The 12-Minute Classroom Rule at The University of Michigan

Lecturing for 90 minutes, no matter how much you channel Dead Poets Society, just doesn’t work.

The 12-minute rule, however, is magic. 

The kind of magic that comes from a deep understanding of human cognition and psychology.

Dr. John Branch, Clinical Assistant Professor at the University of Michigan’s Ross School of Business, joined the podcast to discuss the 12-minute rule he uses in his classrooms to maximize student engagement.

First-Principles Course Design

John’s career as an educator started out much like many of ours. Just out of his master’s program, he was handed some slides from last year’s professor and told to jump into the classroom.

“I did that the first year, and I was dissatisfied with my teaching performance, but more importantly I was dissatisfied with the learning experience which the students were having,” John said.

“From that point forward I decided that I would start with first principles, and by first principles I mean getting to the root of what the course is all about,” he added.

  • What is the genesis of the course?
  • Why are students meant to be there? 
  • What are the specific learning objectives? 
  • What is the learning theory undergirding the classroom and classroom activities? 

“Those are the first principles which I take very seriously when I’m designing a course,” John said.

He also starts a course with an activity he calls a “failure quiz,” designed to show students that they have a knowledge gap.

This idea hails from the learning theory, constructivism. “The consequence of that adoption of that particular theory is that students must recognize what their existing knowledge is,” John said.

The failure quiz helps students realize what their extant knowledge is, which in turn becomes the base on which they build the knew knowledge.

The 12-Minute Rule

As hard as it is to admit, human beings have cognitive limitations. Specifically, we are limited in our ability to focus and stay focused.

“Most people can focus on a given task for only about 12 minutes,” John said.

“The consequence of that cognitive limitation for us, as higher ed instructors, is that we ought to be thinking of our classroom as a series of 12-minute activities rather than a one and a half hour or a three hour lecture,” he added.

From that moment on, John viewed each of his course sessions as a sequence of shorter activities. He didn’t have two hours with students–he had ten 12-minute activities with them.

Class time isn’t one big chunk but rather a sequence of shorter activities. That’s all there is to the 12-minute rule, but it’s a game-changer.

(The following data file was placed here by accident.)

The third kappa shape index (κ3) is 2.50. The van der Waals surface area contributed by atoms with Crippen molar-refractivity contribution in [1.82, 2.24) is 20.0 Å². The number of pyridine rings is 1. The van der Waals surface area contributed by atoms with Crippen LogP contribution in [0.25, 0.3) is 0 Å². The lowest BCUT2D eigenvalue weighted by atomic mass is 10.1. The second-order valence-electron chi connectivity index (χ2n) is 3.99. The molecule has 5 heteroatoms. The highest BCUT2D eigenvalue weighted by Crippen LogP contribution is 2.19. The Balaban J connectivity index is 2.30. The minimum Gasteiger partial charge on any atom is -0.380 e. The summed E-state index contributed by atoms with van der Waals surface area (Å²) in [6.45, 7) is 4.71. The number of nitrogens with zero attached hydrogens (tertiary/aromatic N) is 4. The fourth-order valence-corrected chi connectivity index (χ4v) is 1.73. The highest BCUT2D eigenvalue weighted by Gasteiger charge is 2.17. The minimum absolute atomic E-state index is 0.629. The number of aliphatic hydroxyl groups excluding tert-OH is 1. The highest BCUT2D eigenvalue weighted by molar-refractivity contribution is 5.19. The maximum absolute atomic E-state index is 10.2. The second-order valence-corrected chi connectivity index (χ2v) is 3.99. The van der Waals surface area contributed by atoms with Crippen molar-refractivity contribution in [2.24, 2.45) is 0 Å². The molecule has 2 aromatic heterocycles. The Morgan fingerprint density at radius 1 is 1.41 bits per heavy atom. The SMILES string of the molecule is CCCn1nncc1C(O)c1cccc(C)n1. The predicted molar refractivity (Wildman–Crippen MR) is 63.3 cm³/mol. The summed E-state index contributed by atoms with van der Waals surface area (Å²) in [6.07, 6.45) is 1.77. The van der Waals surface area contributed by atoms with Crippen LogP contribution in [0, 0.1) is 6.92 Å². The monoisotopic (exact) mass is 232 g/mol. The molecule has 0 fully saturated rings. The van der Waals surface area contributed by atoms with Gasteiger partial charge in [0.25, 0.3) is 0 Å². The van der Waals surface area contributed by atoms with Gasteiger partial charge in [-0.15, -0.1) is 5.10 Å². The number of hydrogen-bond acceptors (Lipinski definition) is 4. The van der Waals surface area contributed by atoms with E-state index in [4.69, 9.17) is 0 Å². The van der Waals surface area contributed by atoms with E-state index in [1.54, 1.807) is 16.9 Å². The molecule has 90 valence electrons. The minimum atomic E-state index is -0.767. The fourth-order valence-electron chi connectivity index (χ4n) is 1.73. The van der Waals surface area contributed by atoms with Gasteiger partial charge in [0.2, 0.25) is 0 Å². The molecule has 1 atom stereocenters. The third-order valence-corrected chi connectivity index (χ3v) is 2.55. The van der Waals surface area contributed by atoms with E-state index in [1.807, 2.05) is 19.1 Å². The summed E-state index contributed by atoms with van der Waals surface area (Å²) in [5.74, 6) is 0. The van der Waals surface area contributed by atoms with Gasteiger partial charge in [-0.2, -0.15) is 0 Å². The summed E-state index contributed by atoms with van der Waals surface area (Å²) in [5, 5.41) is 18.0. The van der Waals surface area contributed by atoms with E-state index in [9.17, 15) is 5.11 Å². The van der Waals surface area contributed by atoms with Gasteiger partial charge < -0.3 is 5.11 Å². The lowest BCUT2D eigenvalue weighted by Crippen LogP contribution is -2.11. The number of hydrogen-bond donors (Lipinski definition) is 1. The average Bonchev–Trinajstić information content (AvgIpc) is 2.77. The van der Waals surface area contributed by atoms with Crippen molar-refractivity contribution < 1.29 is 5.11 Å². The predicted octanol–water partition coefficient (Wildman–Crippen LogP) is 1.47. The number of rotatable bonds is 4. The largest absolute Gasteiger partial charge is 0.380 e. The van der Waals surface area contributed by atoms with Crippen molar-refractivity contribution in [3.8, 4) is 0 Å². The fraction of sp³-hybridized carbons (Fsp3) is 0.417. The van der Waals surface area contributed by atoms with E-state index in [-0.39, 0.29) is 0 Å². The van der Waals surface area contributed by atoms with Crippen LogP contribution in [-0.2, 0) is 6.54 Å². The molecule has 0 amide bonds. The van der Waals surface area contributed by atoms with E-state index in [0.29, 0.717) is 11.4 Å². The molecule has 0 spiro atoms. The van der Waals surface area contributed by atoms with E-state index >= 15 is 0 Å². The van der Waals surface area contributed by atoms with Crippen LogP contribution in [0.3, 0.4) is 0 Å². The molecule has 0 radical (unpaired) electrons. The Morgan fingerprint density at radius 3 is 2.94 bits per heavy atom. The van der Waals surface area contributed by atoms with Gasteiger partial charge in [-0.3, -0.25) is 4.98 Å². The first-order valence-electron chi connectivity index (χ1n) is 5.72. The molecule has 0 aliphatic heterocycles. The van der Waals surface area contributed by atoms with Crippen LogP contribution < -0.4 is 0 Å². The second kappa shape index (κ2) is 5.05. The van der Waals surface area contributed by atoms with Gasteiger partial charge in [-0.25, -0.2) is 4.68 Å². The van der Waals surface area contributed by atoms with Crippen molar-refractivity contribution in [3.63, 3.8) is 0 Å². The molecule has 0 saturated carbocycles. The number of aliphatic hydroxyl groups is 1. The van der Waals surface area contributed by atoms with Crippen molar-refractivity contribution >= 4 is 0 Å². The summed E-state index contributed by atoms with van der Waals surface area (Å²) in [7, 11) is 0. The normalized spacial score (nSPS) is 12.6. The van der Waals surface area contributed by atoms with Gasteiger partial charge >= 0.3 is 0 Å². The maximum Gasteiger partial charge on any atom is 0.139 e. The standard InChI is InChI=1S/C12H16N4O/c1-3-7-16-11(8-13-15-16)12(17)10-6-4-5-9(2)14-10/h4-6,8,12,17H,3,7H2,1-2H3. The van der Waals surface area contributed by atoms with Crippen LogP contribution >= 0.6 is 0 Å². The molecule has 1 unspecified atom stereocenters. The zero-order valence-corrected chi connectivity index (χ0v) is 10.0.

“As a professor, as an instructor in the classroom, you are essentially a curator of activities,” John said.

Making the Time for Strategic Course Design

“I want to be the best professor possible. I want my students to have the best learning experiences possible, so I always start with a blank sheet of paper,” John said.

John’s blank-sheet-of-paper course design is partly inspired by ECTS–the European Credit Transfer and Accumulation System.

ECTS essentially created a template for course design by assigning learning hours to every single activity, thereby making it easier for students to transfer credits between international schools.

The North American notion is that for every hour in the classroom, students spend about three hours outside of the classroom. “ECTS turns that on its head and actually suggests that what we ought to be measuring is learning hours,” John said.

Whenever he sits down to design a course, he begins by determining how many learning hours this course will be and what the learning objectives are. 

“Then I start to allocate those learning hours across different learning activities. Sometimes those learning activities are in the classroom, sometimes not,” he said.

He encourages everyone who has ever been handed last year’s professor’s slides (thus, everyone) to take a look at ECTS.

“This system doesn’t take very long to get accustomed to it, but it provides this very useful tool for mapping out a course by allocating learning hours across the different learning activities,” he said.

 

This post is based on a podcast with Dr. John Branch. To hear this episode, and many more like it, subscribe to Enrollment Growth University.

If you don’t use iTunes, you can listen here.

Eric Olsen

Eric brings more than a decade of award-winning creative brand development, marketing analytics and higher education experience to Helix Education. Eric is a graduate of Bradley University and earned his MBA at Lewis University.